Hey there, time traveller!
This article was published 11/5/2014 (837 days ago), so information in it may no longer be current.
NEW YORK -- One game for all the marbles. If you were choosing up sides for a dream Game 7, you'd have to figure that Sidney Crosby and Evgeni Malkin would be your top two picks in a winner-take-all game.
But somehow, these pesky Rangers have owned Game 7 the past few post-seasons. Now that they've clawed their way to another one in a series that looked as if they had no business being in after Game 4, you might just rather have Mats Zuccarello and Brian Boyle and, of course, Henrik Lundqvist instead of Crosby, Malkin and the rest of the high-flying Pens.
Sunday night's Game 6 looked an awful lot like Game 5, albeit with more stick work from Pittsburgh and the NHL's best player. Crosby whacked Lundqvist near the end of the second period, then jabbed his stick into a very uncomfortable spot on Dominic Moore to spark a scrum at the second-period horn.
Crosby wasn't done. He did it again to Brian Boyle in the final seconds of the third period.
It's not the sort of stick work the Penguins want from Crosby. It's just the sort of behavior the Rangers want from Crosby, who seemed to be back on track with a big Game 3 goal but has now been more concerned with post-whistle business than the business of being the best player on the ice.
That's just one reason the Rangers should be feeling very, very good about heading back to Pittsburgh for Tuesday's Game 7.
There are others, starting with another emotional lift from Martin St. Louis, who played with a real fire on Mother's Day, just three days after losing his own mother. Rick Nash was booed in the Garden just four days earlier, but Sunday night, the Garden crowd was cheering for Nash as he frustrated Malkin with some good defence.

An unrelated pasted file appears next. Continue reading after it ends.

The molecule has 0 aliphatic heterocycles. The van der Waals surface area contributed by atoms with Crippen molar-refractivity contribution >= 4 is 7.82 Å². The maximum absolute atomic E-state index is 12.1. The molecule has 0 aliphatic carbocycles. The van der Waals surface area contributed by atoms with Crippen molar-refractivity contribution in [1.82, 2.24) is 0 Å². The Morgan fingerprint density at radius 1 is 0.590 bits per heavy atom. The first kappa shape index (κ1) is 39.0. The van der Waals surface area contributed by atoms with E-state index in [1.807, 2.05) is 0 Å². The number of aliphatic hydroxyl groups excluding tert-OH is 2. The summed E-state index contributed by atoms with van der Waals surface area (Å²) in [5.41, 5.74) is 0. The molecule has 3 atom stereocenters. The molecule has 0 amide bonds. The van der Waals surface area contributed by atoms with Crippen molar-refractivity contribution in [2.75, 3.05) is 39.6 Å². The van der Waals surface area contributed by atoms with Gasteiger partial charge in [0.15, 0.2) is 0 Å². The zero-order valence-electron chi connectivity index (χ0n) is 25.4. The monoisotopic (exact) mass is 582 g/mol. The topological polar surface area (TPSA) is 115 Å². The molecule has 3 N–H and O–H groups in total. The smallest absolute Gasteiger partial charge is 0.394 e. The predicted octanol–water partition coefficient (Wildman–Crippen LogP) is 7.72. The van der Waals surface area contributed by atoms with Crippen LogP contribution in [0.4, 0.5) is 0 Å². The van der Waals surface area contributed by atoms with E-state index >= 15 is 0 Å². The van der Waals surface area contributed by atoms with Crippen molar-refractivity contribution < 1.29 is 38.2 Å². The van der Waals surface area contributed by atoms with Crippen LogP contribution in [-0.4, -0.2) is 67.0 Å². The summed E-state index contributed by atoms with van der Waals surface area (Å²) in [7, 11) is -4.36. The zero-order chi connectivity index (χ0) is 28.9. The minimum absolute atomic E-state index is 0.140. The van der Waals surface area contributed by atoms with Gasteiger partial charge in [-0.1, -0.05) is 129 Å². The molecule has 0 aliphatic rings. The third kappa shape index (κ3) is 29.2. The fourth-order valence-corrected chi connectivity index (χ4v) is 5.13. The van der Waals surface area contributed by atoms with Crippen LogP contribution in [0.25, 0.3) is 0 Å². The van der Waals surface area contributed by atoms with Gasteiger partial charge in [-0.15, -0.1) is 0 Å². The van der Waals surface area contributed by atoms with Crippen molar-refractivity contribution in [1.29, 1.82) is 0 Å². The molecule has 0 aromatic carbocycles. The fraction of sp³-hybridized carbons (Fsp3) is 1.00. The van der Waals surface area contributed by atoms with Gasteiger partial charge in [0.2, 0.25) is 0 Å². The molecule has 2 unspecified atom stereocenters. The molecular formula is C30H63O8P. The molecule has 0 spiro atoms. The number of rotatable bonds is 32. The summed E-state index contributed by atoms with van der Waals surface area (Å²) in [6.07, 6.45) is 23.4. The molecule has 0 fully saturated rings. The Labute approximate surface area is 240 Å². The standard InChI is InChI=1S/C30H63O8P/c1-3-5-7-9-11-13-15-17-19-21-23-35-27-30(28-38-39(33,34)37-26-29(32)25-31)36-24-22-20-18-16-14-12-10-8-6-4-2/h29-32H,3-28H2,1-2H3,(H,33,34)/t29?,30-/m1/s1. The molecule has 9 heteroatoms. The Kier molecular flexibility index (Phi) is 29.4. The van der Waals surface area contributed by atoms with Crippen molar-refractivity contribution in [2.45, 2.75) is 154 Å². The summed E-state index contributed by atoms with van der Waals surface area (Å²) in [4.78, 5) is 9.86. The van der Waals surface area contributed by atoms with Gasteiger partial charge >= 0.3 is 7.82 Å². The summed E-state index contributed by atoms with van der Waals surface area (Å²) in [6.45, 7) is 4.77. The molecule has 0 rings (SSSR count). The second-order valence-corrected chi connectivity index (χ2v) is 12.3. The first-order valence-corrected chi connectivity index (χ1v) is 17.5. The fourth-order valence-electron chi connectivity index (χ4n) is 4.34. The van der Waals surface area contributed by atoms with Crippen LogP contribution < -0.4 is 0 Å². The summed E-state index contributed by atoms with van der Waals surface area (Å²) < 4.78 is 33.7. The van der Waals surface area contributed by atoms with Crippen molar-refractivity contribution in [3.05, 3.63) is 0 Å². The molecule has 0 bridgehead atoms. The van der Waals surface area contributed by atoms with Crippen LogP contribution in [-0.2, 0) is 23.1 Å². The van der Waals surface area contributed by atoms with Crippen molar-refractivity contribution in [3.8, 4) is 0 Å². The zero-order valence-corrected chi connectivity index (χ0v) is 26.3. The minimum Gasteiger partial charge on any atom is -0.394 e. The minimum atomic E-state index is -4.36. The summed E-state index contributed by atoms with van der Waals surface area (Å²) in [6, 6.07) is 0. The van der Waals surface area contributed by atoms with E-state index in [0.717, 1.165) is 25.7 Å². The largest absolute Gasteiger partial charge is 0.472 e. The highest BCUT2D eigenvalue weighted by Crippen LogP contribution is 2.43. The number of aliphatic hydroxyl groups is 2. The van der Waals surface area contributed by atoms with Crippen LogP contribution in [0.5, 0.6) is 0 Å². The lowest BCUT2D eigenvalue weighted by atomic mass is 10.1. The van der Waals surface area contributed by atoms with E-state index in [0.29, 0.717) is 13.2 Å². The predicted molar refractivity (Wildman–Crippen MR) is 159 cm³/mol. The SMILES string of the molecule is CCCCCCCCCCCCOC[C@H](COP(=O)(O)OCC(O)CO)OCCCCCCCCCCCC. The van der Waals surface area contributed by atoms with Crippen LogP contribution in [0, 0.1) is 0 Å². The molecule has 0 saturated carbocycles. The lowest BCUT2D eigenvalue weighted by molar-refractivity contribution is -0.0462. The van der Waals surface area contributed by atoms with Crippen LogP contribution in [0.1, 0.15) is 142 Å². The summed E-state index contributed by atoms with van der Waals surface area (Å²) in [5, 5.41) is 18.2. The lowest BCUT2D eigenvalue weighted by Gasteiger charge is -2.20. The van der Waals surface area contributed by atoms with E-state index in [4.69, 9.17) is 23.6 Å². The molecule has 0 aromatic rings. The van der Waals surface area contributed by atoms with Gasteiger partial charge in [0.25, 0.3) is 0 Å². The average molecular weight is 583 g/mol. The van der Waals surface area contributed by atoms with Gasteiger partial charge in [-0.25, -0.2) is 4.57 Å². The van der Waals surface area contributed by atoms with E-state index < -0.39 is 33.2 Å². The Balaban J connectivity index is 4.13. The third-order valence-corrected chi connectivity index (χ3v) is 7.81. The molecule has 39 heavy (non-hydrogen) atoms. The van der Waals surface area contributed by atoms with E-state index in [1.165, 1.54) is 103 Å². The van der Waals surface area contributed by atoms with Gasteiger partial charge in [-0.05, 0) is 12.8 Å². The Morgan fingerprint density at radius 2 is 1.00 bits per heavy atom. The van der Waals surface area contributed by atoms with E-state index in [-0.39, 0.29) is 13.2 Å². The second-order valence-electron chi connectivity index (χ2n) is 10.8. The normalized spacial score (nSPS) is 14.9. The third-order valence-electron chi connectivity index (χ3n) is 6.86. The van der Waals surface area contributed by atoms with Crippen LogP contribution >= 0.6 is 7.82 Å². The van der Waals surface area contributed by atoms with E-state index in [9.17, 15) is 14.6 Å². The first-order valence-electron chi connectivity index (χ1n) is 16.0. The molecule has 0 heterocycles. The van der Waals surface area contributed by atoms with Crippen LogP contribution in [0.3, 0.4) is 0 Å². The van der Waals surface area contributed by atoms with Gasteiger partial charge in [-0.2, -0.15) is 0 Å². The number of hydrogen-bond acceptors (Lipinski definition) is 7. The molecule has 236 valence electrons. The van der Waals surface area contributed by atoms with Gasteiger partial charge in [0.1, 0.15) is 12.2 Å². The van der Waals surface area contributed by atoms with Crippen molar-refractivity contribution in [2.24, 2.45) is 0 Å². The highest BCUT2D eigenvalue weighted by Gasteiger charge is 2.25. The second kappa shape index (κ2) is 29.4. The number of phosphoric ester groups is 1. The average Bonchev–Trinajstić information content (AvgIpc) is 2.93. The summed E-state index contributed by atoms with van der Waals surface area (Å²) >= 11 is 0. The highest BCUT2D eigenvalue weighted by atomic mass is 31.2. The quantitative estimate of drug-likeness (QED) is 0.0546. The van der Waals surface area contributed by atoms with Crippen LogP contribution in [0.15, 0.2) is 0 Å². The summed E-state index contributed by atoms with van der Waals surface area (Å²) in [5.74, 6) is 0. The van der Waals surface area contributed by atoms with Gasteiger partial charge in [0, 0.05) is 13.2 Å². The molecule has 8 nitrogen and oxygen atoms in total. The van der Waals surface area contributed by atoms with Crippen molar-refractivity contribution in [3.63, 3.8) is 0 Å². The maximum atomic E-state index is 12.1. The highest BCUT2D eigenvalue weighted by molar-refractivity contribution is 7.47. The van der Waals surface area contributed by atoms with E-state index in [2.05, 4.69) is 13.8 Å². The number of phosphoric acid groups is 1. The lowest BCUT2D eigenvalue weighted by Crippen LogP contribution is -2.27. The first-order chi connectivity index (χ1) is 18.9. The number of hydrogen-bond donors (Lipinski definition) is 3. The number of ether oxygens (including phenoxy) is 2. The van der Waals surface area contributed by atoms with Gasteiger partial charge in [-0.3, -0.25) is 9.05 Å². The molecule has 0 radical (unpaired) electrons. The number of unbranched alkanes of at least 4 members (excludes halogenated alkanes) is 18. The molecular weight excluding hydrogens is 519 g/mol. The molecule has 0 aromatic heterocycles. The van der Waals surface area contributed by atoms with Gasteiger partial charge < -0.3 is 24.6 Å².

Yes, the faithful were cheering for backchecking and effort and penalty killing. The fans want the highlight goals, as well, but they seemed to understand that these Rangers make things happen only when they scratch and claw and grind.
There wasn't a pretty play among their goals in Game 6, unless you count Derick Brassard's hacky-sack play to get the puck over Marc-Andre Fleury and into the net in the second.
There was only effort and will, two things that have carried the Rangers in their last four Games 7 in the past three playoffs. They took down the Senators and Caps in 2012, the Caps again in Washington in 2013 and the Flyers just 12 days ago, four straight Game 7 wins that fueled this team's rep as one that plays its best when everything is on the line.
The Penguins haven't played many Games 7, their high-end talent giving them either the leeway to finish teams off quickly or be the ones finished off in a haze of frustration.
During the Crosby era, the Penguins have played two Games 7 at home, in the second round in 2010 and in the first round in 2011. They lost both, one to the Canadiens after a 3-2 series lead and one to the Lightning after a 3-1 series lead.
Perhaps those games are too long ago to matter. But the main Penguins cast is still intact from those losses. The Rangers have swapped in Alain Vigneault behind the bench for John Tortorella, the ultimate junkyard dog, but Lundqvist and Dan Girardi and Marc Staal still know how about dogfights for the right to move on.
The Penguins are a great, great team. The Rangers are Game 7-tested and Game 7-approved.
It's one game. Even without the stars, this doesn't seem like a good time to bet against the Rangers.